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Yemen: UN condemnation of Houthi terror designation sparks campaign against envoy

UN special envoy to Yemen accused by government supporters of taking sides, while others warn of humanitarian issues at stake
Martin Griffiths, centre, the UN special envoy for Yemen, arrives at Sanaa international airport on 11 February 2019 (AFP)
By MEE correspondent in Taiz, Yemen

The reaction of Martin Griffiths, the United Nations special envoy for Yemen, to US plans to designate Yemen's Houthi movement as a foreign terrorist organisation has created a campaign against Griffiths by pro-government figures.

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Mark Lowcock, director-general of the United Nations Office for the Coordination of Humanitarian Affairs (OCHA), called for the decision by US President Donald Trump's government to be reversed, warning  that ensuing sanctions could lead to the cost of food increasing by as much as 400 percent in the already poverty-stricken country.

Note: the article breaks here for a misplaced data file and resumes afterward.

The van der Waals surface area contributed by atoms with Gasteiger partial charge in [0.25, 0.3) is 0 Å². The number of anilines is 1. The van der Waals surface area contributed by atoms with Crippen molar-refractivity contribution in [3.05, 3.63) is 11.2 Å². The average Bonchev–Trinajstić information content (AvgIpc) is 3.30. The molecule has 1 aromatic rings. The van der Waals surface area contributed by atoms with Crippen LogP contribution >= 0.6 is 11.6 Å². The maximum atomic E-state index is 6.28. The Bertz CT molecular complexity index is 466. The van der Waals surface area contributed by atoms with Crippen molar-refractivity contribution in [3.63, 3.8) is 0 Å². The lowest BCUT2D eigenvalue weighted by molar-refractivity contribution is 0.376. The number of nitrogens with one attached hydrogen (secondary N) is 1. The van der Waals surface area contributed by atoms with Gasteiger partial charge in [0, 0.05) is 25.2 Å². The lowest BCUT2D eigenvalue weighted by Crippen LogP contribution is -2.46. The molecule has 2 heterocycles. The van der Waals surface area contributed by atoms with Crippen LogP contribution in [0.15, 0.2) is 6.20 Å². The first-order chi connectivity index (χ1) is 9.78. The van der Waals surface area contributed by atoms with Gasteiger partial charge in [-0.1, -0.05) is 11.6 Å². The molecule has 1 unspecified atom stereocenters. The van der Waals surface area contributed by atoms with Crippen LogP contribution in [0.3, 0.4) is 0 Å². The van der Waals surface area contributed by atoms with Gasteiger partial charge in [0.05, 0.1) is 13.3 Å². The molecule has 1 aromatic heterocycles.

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Griffiths and World Food Programme executive director David Beasley echoed Lowcock's call on 14 January, urging Washington to reverse the decision immediately.

Rights groups and aid agencies have also warned against the US plan to designate the Houthis as a terrorist group, insisting that the designation will accelerate Yemen's slide into a large-scale famine.

However, the denunciation of the US move has created anger among supporters of exiled Yemeni President Abd Rabbuh Mansour Hadi, as pro-government activists, journalists and politicians have zeroed in on Griffiths and accused him of serving the Houthi rebels, who have been fighting pro-government forces since 2014.